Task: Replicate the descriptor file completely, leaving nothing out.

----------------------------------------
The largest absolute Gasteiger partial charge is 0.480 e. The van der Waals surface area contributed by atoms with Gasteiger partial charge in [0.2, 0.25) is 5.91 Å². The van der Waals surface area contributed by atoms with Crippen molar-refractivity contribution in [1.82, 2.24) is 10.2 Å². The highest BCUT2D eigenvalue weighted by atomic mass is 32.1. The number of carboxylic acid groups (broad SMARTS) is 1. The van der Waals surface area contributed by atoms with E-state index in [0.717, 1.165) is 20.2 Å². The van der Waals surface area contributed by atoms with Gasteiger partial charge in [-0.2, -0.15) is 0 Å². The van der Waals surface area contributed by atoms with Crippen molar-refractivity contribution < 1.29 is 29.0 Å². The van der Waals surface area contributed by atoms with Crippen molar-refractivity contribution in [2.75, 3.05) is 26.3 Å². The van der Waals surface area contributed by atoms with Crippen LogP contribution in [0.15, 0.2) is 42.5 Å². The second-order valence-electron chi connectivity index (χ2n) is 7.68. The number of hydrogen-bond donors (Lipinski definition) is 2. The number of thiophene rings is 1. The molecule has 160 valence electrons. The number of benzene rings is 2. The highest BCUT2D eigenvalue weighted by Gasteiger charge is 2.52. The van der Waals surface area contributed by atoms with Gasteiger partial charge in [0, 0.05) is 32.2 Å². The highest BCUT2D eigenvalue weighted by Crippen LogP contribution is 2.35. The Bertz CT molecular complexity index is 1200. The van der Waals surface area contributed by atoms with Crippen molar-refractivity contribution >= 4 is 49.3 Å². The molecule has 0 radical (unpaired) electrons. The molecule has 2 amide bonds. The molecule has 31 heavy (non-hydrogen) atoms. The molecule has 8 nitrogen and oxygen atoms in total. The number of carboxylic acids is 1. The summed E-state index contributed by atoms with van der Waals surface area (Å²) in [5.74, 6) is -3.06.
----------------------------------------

The largest absolute Gasteiger partial charge is 0.480 e. The van der Waals surface area contributed by atoms with Gasteiger partial charge in [0.2, 0.25) is 5.91 Å². The van der Waals surface area contributed by atoms with Crippen molar-refractivity contribution in [1.82, 2.24) is 10.2 Å². The highest BCUT2D eigenvalue weighted by atomic mass is 32.1. The number of carboxylic acid groups (broad SMARTS) is 1. The van der Waals surface area contributed by atoms with E-state index in [0.717, 1.165) is 20.2 Å². The van der Waals surface area contributed by atoms with Gasteiger partial charge in [-0.2, -0.15) is 0 Å². The van der Waals surface area contributed by atoms with Crippen molar-refractivity contribution < 1.29 is 29.0 Å². The van der Waals surface area contributed by atoms with Crippen molar-refractivity contribution in [2.75, 3.05) is 26.3 Å². The van der Waals surface area contributed by atoms with Crippen LogP contribution in [0.15, 0.2) is 42.5 Å². The second-order valence-electron chi connectivity index (χ2n) is 7.68. The number of hydrogen-bond donors (Lipinski definition) is 2. The number of thiophene rings is 1. The molecule has 160 valence electrons. The number of benzene rings is 2. The highest BCUT2D eigenvalue weighted by Gasteiger charge is 2.52. The van der Waals surface area contributed by atoms with Gasteiger partial charge in [0, 0.05) is 32.2 Å². The highest BCUT2D eigenvalue weighted by Crippen LogP contribution is 2.35. The Bertz CT molecular complexity index is 1200. The van der Waals surface area contributed by atoms with Crippen molar-refractivity contribution >= 4 is 49.3 Å². The molecule has 0 radical (unpaired) electrons. The molecule has 2 amide bonds. The molecule has 31 heavy (non-hydrogen) atoms. The molecule has 8 nitrogen and oxygen atoms in total. The number of carboxylic acids is 1. The summed E-state index contributed by atoms with van der Waals surface area (Å²) in [5.74, 6) is -3.06.